To kick off our final week of Black History Month events, we screened Generation Revolution, a documentary directed by Cassie Quarless and Usayd Younis in 2016. The event took place in connection with UoM History Department and the Race, Roots and Resistance Collective, and was followed by a Q&A with the directors and historian Dr Kerry Pimblott. Watching the film and listening to the audience’s responses was an incredible insight into race relations in Britain, but also reinforced the necessity and value of our collections here at the AIU Centre.
The Generation Revolution film sprung from the existing desire of black youth to participate in discussions about racism, homelessness and gentrification in London with the hope of creating change. It is very important that the documentary portrays these issues in a British context, especially racism, as very often movements such as Black Lives Matter are discussed only in a US context. Since its release, the film has been used to facilitate these discussions around the country.
The film itself follows the journeys of ‘The London Black Revolutionaries’, or ‘Black Revs’, as they attempt to change the political and social landscape of black Britain. The audience meets various individuals who discover that while they are united in their beliefs, they have differing views on how the institutionalised racism within London (and beyond) should be tackled, which eventually leads to division within the group. The film includes interviews with activists, protest footage, and on-screen tweets and messages from the organisations involved. Some sections of the film are uncomfortable to watch, such as the violent clashes between the police officers and activists, however the film undeniably has the necessary effect of proving that change is needed.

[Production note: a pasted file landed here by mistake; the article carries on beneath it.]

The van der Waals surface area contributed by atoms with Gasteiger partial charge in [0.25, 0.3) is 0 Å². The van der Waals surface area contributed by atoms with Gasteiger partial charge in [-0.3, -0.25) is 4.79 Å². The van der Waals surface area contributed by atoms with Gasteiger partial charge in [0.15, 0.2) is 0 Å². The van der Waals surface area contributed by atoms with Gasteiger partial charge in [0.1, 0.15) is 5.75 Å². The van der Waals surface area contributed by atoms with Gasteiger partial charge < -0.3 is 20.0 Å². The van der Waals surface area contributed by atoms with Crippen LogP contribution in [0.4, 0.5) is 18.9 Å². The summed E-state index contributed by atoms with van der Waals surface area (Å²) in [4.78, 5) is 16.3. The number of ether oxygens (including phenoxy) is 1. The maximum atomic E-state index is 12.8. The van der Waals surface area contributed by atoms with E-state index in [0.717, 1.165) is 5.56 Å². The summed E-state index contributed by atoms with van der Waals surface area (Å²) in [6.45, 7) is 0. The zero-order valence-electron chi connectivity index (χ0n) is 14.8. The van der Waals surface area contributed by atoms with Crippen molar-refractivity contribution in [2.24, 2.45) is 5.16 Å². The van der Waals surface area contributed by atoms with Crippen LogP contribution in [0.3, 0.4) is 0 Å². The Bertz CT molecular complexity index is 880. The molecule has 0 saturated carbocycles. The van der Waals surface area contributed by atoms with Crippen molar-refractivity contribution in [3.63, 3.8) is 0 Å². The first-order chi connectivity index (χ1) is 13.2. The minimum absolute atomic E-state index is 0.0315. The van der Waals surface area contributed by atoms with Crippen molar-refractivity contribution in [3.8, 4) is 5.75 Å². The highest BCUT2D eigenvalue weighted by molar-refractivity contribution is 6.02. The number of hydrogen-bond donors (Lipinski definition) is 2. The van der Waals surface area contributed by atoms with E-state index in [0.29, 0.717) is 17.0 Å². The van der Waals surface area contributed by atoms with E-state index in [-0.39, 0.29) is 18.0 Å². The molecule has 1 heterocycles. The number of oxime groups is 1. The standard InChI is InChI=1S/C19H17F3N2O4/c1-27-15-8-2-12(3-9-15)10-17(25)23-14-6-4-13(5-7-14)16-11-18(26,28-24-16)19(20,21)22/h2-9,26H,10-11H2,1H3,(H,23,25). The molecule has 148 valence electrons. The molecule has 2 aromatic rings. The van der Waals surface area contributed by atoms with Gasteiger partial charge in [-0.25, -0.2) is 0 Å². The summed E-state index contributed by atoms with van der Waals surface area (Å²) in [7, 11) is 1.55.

Equally as thought-provoking as the film was the Q&A that followed. Co-director Cassie Quarless firstly emphasised the importance of the internet in activism in the 21st century, which added context to the tweets the audience saw on-screen. A particularly interesting point was raised in response to the black marches shown in the film. The individual suggested that black, brown and white people should stand together in unity to create change within the existing society, rather than acting separately, divided by their racial differences. This was challenged with the statement that there is too much internalised racism and self-hate within black and brown communities for this to be possible yet, and that they must first stand unified amongst themselves.
Finally, a discussion began around the importance of sharing memories and experiences, which is where we come in! The directors and audience alike agreed that lived experiences of racism and activism are not documented and remembered in the UK in the same way as they are in the US. Where the transatlantic slave trade and civil rights movement are taught in (some) American schools, we rarely see the equivalent British black history taught here. The passing down of memories is crucial for ensuring a sense of pride and belonging for black and brown people in Britain, and inspiring activism to continue until change is achieved.
Our archive here at the AIU Centre holds many memories of lived experiences of black British people, and proof of their activism against discrimination, but there needs to be more work done! Generation Revolution demonstrates that young people are incredibly important in the struggle for racial equality in Britain today, and this film provides hope that their efforts will be documented and remembered more successfully than that of their counterparts in past decades.
Generation Revolution is a fantastic film that is a must-see for anyone interested in social activism and contemporary race relations in London… and everyone else! The DVD will soon be available in our library, but the film is also available to purchase online. Many thanks to Cassie Quarless and Usayd Younis for joining us and sharing their wisdom and creativity here in Manchester!